'It has struck me as remarkable that friends and relations have again and again spoken of different incidents as 'turning-points' in Coley's life. If he had literally turned at them all, his would have been a most revolving career; but I believe the fact to have been that he never turned at all, for his face was always set the right way, but that each of these was a point of impulse setting him more vigorously on his way, and stirring up his faithful will. Such moments were those of admission to religious ordinances, to him no dead letters but true receptions of grace; and he likewise found incitements in sorrows, in failures, in reproofs. Everything sank deeply, and his mind was already assuming the introspective character that it had throughout the period of growth and formation. One of his Eton companions, four years younger, has since spoken of the remarkable impression of inwardness Patteson made on him even at this time, saying that whenever he was taken by surprise he seemed to be only ruminating till he spoke or was spoken to, and then there was an instant return to the outer world and ready attention to whatever was in hand.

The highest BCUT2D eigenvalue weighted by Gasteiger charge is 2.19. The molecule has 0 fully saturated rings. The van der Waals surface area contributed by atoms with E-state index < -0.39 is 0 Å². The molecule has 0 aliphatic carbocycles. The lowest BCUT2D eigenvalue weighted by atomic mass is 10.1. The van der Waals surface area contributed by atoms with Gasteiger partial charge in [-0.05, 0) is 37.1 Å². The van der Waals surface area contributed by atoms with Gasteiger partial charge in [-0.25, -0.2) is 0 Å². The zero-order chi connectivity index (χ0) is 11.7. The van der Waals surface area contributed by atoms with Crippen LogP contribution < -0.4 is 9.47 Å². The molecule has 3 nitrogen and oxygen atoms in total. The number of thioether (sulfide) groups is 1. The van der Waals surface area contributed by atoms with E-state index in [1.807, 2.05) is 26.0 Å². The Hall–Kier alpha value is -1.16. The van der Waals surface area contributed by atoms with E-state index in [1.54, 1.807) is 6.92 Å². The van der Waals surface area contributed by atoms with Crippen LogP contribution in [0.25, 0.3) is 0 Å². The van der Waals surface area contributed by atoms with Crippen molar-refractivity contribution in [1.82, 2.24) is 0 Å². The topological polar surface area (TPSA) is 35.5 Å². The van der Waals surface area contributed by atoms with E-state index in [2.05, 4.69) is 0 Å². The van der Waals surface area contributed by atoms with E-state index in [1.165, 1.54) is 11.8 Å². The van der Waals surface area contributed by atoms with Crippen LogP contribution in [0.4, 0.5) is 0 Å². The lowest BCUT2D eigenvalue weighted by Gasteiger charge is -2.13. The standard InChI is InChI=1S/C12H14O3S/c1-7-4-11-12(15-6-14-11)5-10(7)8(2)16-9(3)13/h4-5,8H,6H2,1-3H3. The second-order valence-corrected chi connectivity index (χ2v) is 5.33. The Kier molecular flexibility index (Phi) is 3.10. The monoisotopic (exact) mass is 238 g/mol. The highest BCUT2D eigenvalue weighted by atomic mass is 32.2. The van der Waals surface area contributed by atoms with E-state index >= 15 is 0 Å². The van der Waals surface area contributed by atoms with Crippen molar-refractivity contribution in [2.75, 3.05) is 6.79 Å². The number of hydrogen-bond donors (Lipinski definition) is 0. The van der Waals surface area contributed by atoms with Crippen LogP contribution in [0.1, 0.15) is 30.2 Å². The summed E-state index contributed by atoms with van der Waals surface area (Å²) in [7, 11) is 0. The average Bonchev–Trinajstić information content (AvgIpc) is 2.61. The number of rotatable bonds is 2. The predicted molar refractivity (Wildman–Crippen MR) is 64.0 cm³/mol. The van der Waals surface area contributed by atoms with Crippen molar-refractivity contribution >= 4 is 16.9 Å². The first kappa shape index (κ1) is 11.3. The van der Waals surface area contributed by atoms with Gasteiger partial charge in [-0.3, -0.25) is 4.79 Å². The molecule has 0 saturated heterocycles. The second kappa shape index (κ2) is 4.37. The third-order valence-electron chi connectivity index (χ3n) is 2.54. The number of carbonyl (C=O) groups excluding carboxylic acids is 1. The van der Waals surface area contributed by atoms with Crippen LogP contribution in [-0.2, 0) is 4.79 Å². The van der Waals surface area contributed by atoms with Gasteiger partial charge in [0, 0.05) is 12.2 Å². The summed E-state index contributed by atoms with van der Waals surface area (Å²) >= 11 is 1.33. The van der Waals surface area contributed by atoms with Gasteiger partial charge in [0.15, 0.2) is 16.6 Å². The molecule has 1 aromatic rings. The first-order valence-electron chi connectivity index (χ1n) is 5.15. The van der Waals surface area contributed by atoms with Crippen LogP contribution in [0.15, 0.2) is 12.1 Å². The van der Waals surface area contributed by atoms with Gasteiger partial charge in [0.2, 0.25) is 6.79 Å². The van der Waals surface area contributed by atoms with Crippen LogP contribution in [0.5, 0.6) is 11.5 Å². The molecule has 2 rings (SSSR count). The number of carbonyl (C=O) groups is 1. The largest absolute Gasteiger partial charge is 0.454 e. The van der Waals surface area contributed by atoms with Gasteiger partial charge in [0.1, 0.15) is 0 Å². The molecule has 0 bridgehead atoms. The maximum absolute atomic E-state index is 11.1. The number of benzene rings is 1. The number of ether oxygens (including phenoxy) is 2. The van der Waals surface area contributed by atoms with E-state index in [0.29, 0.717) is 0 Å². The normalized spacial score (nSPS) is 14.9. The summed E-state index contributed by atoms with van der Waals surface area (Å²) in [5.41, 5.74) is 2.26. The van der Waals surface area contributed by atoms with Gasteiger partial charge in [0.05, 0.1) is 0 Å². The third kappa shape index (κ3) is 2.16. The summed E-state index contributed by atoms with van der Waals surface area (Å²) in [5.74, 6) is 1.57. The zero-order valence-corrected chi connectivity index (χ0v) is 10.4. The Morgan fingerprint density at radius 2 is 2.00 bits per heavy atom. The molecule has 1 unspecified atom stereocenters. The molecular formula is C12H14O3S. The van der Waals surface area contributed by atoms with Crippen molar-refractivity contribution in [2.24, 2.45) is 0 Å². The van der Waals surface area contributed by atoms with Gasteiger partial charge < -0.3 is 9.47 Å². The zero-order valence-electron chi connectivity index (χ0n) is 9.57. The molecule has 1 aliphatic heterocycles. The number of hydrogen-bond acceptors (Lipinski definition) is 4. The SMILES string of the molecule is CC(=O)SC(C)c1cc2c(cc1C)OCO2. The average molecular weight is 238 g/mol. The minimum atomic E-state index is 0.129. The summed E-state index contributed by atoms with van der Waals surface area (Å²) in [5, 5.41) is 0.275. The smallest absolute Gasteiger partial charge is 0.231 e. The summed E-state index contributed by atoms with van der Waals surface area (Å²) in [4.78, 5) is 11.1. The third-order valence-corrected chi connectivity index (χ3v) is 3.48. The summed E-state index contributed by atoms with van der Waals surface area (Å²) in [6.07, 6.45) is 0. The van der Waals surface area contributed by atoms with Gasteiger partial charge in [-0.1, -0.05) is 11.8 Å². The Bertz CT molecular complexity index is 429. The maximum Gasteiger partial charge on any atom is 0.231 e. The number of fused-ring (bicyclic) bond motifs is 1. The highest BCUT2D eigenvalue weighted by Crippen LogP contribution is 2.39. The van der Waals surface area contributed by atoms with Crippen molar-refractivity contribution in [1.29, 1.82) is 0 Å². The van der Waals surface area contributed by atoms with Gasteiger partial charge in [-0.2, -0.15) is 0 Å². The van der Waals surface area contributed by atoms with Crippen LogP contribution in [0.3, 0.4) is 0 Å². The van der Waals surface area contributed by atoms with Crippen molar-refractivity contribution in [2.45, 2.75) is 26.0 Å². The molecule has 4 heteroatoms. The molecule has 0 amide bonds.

The spring found him of course in the full tide of Eton interests. The sixth and upper fifth forms, to the latter of which he had by this time attained, may contend in the public examination for the Newcastle scholarship, just before the Easter holidays, and it is a great testimony to a boy's ability and industry if his name appears among the nine select for their excellence. This time, 1843, Coley, who was scarcely sixteen, had of course but little chance, but he had the pleasure of announcing that his great friend, Edmund Bastard, a young Devonshire squire, was among the 'select,' and he says of himself: 'You will, as I said before, feel satisfied that I did my best, but it was an unlucky examination for me. It has done me a great deal of good in one way. It has enabled me to see where I am particularly deficient, viz. general knowledge of history, and a thorough acquaintance with Greek and Roman customs, law courts and expressions, and Greek and Roman writers. I do not find myself wanting in making out a stiff bit of Greek or Latin if I have time, but I must read History chiefly this year, and then I hope to be selected next time. My tutor is not at all disappointed in me.'